An anorexic teen who was reduced to a skeleton of bones after living on a diet of gum and water has now undergone an incredible transformation.
Amanda Kristiansen, 18, who is a receptionist from Gothenburg, Sweden was just 11 years of age when she began struggling with anorexia.
Amanda started cutting out carbohydrates and sweets from her diet and eventually ended up living just on sparkling water and chewing gum. She used to hide food in her bra and pockets so as to give her family a false impression that she was eating normally.
She further aided her weight loss efforts by training every day. At her lowest, Amanda weighed 5 stone 2 lbs and wore children’s clothes.
Amanda hated how she looked and had convinced herself that losing weight would help her make friends because it would make people ‘notice’ her.
However, instead of making friends, Amanda’s eating disorder left her feeling isolated. At one point, she started to feel like she was ‘dead’ and that’s when she decided to change everything.
The girl struggled once again but this time, it was to gain what she had lost! She went through an incredible transformation from having a body weighing around 5 stone to a healthy 11 stone body.
‘At that time, I was incredibly insecure, hated how I looked and how I was, I was the silent girl and barely had any friends. I had always been normal weight, but I always had a very wrong body image,’ said Amanda.
‘Just after summer 2010, I was very depressed and felt incredibly lonely, I felt there was something was wrong with me, so I got the idea that I should start to lose weight to change myself.
‘I started training several times a week, which then became every day. I gave myself a ban on candy, which then led to not eating carbs at all and then I went so far that I did not eat at all.
‘I lived on carbonated water and chewing gum to keep away the hunger feelings. I didn’t allow myself to sit at all, just when I sat in a car or when I was asleep at night, though I was not allowed to sleep for more than seven to eight hours a night.
‘I hid a lot of food in my slippers, bra and pockets and I was an expert at lying.
‘I had no control of my own thoughts or actions at all, for everyday that went by I was losing more and more control of myself and my disease got more and more control over me.
‘When I was at my worst my family told me that it was like I was dead. And that’s the truth, I felt like I was dead, I had no control at all, I just wanted to die.
‘For a period when I was at my worst, my mum watched me 24/7, when I was going to the bathroom, when I was sleeping and so on.
‘At first I wanted to recover only for my family but as time went by I started to fight for myself and it wasn’t until I decided that I wanted to be free that the treatment started to work.
‘You have to want it yourself to truly recover. For years, I didn’t want to be free, that’s why I had several relapses.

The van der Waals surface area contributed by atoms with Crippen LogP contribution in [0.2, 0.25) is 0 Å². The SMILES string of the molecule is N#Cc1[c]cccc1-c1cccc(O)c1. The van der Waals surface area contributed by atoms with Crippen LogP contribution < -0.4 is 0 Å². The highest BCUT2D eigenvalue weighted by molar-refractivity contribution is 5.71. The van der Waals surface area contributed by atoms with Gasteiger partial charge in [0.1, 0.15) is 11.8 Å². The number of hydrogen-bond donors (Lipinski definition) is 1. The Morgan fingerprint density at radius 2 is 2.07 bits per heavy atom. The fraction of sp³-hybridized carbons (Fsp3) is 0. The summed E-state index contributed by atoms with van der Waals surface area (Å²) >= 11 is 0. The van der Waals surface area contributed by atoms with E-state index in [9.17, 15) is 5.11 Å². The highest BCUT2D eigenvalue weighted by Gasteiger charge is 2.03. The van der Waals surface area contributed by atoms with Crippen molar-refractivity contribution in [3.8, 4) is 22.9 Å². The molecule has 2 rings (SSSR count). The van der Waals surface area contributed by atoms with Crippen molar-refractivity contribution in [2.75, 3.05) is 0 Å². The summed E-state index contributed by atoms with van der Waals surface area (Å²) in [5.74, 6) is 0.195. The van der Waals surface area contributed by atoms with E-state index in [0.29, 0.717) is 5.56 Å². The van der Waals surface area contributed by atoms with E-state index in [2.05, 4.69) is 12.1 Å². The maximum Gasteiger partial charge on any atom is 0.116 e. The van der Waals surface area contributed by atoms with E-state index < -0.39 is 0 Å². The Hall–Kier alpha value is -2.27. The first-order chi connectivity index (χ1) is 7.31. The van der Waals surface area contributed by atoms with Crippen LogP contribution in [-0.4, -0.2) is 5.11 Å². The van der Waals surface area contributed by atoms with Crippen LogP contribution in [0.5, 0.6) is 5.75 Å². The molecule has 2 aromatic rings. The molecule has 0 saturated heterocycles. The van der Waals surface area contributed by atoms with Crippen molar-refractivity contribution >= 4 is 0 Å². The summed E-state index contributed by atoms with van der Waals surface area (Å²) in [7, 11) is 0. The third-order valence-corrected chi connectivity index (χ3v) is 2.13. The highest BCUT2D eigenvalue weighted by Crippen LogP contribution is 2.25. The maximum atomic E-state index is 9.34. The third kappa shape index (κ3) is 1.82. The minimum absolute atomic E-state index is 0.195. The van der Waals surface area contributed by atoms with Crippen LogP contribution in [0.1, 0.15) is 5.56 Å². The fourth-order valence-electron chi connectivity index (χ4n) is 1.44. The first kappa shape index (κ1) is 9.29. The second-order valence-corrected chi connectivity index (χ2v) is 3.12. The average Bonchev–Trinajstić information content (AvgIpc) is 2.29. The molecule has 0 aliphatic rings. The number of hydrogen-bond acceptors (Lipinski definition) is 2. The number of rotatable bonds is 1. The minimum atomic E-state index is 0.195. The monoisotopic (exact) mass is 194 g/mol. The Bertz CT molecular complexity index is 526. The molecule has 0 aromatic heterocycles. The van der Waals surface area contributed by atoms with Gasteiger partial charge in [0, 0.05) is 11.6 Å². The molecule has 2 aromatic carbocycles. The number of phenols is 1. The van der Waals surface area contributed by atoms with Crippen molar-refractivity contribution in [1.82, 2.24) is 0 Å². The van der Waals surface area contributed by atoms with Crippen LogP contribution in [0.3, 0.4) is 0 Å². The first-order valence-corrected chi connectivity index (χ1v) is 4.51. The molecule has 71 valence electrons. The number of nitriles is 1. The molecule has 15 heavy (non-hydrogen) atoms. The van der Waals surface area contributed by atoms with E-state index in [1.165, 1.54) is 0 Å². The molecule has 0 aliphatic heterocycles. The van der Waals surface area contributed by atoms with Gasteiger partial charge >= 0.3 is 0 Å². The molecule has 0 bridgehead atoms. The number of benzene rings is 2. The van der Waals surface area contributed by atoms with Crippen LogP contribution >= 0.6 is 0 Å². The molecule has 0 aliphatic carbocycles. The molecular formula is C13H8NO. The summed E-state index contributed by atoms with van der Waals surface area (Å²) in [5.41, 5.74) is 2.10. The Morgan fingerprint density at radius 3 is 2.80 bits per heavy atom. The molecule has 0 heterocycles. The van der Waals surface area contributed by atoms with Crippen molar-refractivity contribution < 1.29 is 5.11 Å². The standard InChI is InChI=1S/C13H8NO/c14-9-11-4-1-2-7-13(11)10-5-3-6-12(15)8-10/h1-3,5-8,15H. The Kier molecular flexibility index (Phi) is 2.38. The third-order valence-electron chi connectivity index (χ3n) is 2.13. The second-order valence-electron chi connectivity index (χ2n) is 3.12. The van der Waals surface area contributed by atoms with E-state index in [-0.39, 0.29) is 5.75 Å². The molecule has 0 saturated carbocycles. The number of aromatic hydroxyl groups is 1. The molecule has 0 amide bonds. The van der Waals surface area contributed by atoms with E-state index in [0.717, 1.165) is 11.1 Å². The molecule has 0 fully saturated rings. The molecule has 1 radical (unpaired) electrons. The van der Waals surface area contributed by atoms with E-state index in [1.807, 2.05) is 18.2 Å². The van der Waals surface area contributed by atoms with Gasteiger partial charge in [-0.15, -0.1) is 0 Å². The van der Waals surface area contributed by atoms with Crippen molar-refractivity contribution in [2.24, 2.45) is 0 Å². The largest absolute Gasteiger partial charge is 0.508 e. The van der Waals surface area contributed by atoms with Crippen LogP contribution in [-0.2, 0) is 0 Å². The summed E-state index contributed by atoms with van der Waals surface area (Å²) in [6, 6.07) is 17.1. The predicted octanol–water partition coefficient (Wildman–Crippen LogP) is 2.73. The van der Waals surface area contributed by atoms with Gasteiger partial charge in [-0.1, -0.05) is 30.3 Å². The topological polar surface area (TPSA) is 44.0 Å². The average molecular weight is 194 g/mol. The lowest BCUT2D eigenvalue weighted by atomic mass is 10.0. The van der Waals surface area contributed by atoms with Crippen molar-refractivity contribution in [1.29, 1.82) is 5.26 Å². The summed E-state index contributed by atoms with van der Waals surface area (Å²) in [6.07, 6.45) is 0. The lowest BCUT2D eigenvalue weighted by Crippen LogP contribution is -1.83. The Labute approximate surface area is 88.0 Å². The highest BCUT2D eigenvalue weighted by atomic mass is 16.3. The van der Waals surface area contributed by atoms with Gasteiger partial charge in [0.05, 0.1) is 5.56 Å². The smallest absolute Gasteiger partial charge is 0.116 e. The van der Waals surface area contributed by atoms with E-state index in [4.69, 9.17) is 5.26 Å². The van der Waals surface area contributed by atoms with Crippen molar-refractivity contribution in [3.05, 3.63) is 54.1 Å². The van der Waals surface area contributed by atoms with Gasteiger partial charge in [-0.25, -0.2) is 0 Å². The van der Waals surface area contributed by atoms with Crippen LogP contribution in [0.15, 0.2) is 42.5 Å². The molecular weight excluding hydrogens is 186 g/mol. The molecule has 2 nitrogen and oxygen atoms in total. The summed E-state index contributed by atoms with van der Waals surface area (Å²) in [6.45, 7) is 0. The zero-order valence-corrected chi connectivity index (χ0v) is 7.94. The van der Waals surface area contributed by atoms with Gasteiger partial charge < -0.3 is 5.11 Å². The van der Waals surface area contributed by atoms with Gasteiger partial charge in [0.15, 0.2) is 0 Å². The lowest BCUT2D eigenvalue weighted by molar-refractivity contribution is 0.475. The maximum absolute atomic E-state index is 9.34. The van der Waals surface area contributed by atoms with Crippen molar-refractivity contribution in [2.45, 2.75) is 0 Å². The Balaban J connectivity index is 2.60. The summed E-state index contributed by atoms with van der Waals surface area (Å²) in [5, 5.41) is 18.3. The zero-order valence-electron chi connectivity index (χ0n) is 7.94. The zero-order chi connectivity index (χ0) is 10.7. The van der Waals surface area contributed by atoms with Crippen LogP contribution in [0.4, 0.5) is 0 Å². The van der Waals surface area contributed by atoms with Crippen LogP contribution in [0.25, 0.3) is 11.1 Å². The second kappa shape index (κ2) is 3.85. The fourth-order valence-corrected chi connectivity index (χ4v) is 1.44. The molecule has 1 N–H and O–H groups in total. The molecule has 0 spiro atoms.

‘I found my love for strength training and that was one motivation to start eating. I also started to hang out with friends again and found new friends. I wanted to be able to do everything that they did.
‘I started to see the positive things in life and that did that I fought harder.’
Amanda has now fallen in love with weightlifting and has reconnected with her friends. She has even made many new friends and is now completely happy with her body.
‘I am happy about how my body looks, I wouldn’t say I love it 100 percent but I don’t think anybody in this world does,’ she said.
‘But I feel comfortable in myself most of the time and I can live my life how I want.
‘I would say the hardest thing was to start sitting again or to start eating. Just because they were the things that I had done for the longest, I didn’t remember what it was like to eat normally and I couldn’t sit down without getting anxiety.
‘When I was at my worst I was afraid to let my little brother touch me if he had eaten and not washed his hands. I thought that if he touched me and had a little food left on his hand it could go through my skin and make me gain weight.
‘My friends and family are very proud of me and are relieved. My mum has been my angel through all years and has saved my life, she is a real fighter.’
Amanda also shared some words of advice for others who are struggling with the eating disorder.
‘I would say never give up, I know that maybe now it feels like you will never get better and will never live a good life but I promise you that it will, I know that you maybe don’t believe me now but I reached rock bottom,’ she said.
‘I almost died and for years my life felt like a hell. But I did it, I got out of it.
‘I won’t lie; it’s not going to be easy. You will cry a lot, be angry and feel a lot of anxiety but for every day you go against your disease you will get a little stronger step by step.
‘It’s not easy but the only thing that will help you get better is to not do what the disease tells you to do.
‘Fight against it, you have to really want to recover, otherwise it will never work.
‘But it will work I promise you. But it will not go over a night, it will take time but it’s not impossible.’
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